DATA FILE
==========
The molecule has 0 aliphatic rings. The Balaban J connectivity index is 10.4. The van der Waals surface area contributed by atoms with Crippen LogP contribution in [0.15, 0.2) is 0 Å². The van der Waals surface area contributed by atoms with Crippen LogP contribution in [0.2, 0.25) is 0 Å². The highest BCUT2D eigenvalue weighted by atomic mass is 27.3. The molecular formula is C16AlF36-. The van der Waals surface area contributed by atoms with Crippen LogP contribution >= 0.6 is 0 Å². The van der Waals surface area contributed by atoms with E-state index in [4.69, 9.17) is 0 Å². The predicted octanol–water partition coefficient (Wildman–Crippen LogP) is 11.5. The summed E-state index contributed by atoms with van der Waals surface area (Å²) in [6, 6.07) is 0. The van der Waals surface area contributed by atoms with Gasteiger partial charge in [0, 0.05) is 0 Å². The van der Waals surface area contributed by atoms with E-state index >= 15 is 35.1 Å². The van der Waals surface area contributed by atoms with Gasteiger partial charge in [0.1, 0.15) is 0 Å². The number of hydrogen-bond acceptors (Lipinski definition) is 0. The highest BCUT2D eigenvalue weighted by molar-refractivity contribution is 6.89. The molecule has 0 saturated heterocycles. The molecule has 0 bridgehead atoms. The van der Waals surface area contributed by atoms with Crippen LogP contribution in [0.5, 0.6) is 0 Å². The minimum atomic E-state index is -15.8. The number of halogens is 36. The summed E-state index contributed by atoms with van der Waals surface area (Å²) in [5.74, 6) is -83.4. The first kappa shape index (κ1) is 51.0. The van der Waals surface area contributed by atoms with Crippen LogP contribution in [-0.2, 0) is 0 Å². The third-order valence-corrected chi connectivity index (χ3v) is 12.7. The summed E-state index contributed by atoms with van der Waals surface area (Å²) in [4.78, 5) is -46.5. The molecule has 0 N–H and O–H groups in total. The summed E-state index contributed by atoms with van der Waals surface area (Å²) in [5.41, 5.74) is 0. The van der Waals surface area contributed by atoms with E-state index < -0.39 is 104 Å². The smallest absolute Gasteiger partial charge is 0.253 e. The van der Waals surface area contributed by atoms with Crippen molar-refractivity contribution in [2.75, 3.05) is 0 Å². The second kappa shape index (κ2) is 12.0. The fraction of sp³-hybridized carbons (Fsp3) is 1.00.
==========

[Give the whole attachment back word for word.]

The molecule has 0 aliphatic rings. The Balaban J connectivity index is 10.4. The van der Waals surface area contributed by atoms with Crippen LogP contribution in [0.15, 0.2) is 0 Å². The van der Waals surface area contributed by atoms with Crippen LogP contribution in [0.2, 0.25) is 0 Å². The highest BCUT2D eigenvalue weighted by atomic mass is 27.3. The molecular formula is C16AlF36-. The van der Waals surface area contributed by atoms with Crippen LogP contribution >= 0.6 is 0 Å². The van der Waals surface area contributed by atoms with E-state index in [4.69, 9.17) is 0 Å². The predicted octanol–water partition coefficient (Wildman–Crippen LogP) is 11.5. The summed E-state index contributed by atoms with van der Waals surface area (Å²) in [6, 6.07) is 0. The van der Waals surface area contributed by atoms with Gasteiger partial charge in [0, 0.05) is 0 Å². The van der Waals surface area contributed by atoms with E-state index >= 15 is 35.1 Å². The van der Waals surface area contributed by atoms with Gasteiger partial charge in [0.1, 0.15) is 0 Å². The number of hydrogen-bond acceptors (Lipinski definition) is 0. The highest BCUT2D eigenvalue weighted by molar-refractivity contribution is 6.89. The molecule has 0 saturated heterocycles. The molecule has 0 bridgehead atoms. The van der Waals surface area contributed by atoms with Crippen LogP contribution in [0.5, 0.6) is 0 Å². The minimum atomic E-state index is -15.8. The number of halogens is 36. The summed E-state index contributed by atoms with van der Waals surface area (Å²) in [5.74, 6) is -83.4. The first kappa shape index (κ1) is 51.0. The van der Waals surface area contributed by atoms with Crippen LogP contribution in [-0.2, 0) is 0 Å². The third-order valence-corrected chi connectivity index (χ3v) is 12.7. The summed E-state index contributed by atoms with van der Waals surface area (Å²) in [4.78, 5) is -46.5. The molecule has 0 N–H and O–H groups in total. The summed E-state index contributed by atoms with van der Waals surface area (Å²) in [5.41, 5.74) is 0. The van der Waals surface area contributed by atoms with E-state index < -0.39 is 104 Å². The smallest absolute Gasteiger partial charge is 0.253 e. The van der Waals surface area contributed by atoms with Crippen molar-refractivity contribution in [2.75, 3.05) is 0 Å². The second kappa shape index (κ2) is 12.0. The fraction of sp³-hybridized carbons (Fsp3) is 1.00.